Drink to that!
Beer rules at lunch; cocktails and wine dominate at dinner. So says the newest survey by consumer research firm the NPD Group, which has tracked Americans' drinking habits when they eat out.
Of the 54,000 consumers surveyed between October 2004 and September 2005, 55 percent of their "drinking" lunches included beer. And while designer cocktails may be all the rage, beer was also the drink of choice at happy hour - 58 percent chose it, compared with 34 percent who drank cocktails.
Among the survey's other findings:
• Ordering an alcoholic drink not only upped the cost of our restaurant tabs, it also seemingly lowered our resolve to count calories. Desserts were ordered more often when someone had wine with the meal.
• Nearly 40 percent of drinking-age Americans include alcohol with dinner when they eat out over the weekend. During the week, that figure dips to 34 percent.
• The most popular day to have a drink? No surprise: Saturday.
Wine of the week
2003 Joseph Phelps Vineyards Cabernet Sauvignon, Napa Valley ($48)
This splurge is worthwhile for admirers of classic Napa Valley cabernet. Joseph Phelps has been producing great cabernet for three decades, and this one is excellent. It's an ideal combination of youthful accessibility and long-term aging potential. The texture is velvety, and the flavors are typical Napa (black cherry, black currant, chocolate, herbs), but with a bit more nuance and roundness than most of its peers.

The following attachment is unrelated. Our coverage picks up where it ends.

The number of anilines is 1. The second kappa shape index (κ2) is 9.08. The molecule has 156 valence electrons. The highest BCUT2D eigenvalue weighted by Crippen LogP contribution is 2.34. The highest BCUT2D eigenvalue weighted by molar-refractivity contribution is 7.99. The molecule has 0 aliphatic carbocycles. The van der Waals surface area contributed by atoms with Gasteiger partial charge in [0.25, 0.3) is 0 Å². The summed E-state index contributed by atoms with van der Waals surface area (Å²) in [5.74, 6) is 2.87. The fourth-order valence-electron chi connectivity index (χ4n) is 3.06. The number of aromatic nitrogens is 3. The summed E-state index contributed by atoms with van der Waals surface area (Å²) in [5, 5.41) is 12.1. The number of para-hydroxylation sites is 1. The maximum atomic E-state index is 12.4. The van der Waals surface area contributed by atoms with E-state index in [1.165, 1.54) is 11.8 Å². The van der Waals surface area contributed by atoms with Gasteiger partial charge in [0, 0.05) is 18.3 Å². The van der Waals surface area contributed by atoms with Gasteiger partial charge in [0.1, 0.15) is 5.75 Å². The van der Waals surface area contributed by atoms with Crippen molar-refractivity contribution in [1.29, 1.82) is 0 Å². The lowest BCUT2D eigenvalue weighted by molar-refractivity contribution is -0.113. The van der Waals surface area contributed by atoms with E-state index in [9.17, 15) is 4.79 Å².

Enjoy one bottle now, put another away for 10 to 15 years, and it'll be $100 well spent. Serve with standing rib roast, rack of lamb.
At a recent pasta-cooking demonstration, Giada de Laurentiis shared insights that carry a certain authority. After all, she's the author of a cookbook, Everyday Italian (Potter, 2005, $30), and she's the host of the TV show of the same name on the Food Network.
Two basic tips among comments on cooking pasta: Drain pasta but don't rinse or add oil (unless you're making salad) or the sauce won't stick. And pasta water has flavor and starch, so reserve 1/2 cup of it to use in your sauce.
De Laurentiis advises but she's not dogmatic. In making pasta, she said, "There's no one way. My way is not the only way. Take what you want from my book and my advice - then find your own way."
You can look it up
• The federal government's food safety Web site (www.foodsafety.gov) provides consumer news, information and advice on food safety practices and issues.
• For information on food product dating, see the Agriculture Department's Food Safety and Inspection Service fact sheet at www.fsis.usda.gov/fact_sheets; click on Food Labeling.
• For information on Girl Scout cookies, including ingredients and nutritional value of each type, visit the Web sites of Little Brownie Bakers at www.littlebrowniebakers.com/cookies/nutrition/nutrition.html and ABC/Interbake Foods at www.girlscoutcookiesabc.com/default.asp.
Storing tomatoes in the refrigerator is a foodie taboo, but - according to a recent poll - 77 percent of Americans do it anyway. The Florida Tomato Committee, which surveyed 600 grocery store consumers, reminds readers that too-cold tomatoes (stored below 55 degrees) get mealy and have less flavor. For a "Guide to Tastier Tomatoes" and recipes, go to www.floridatomatoes.org.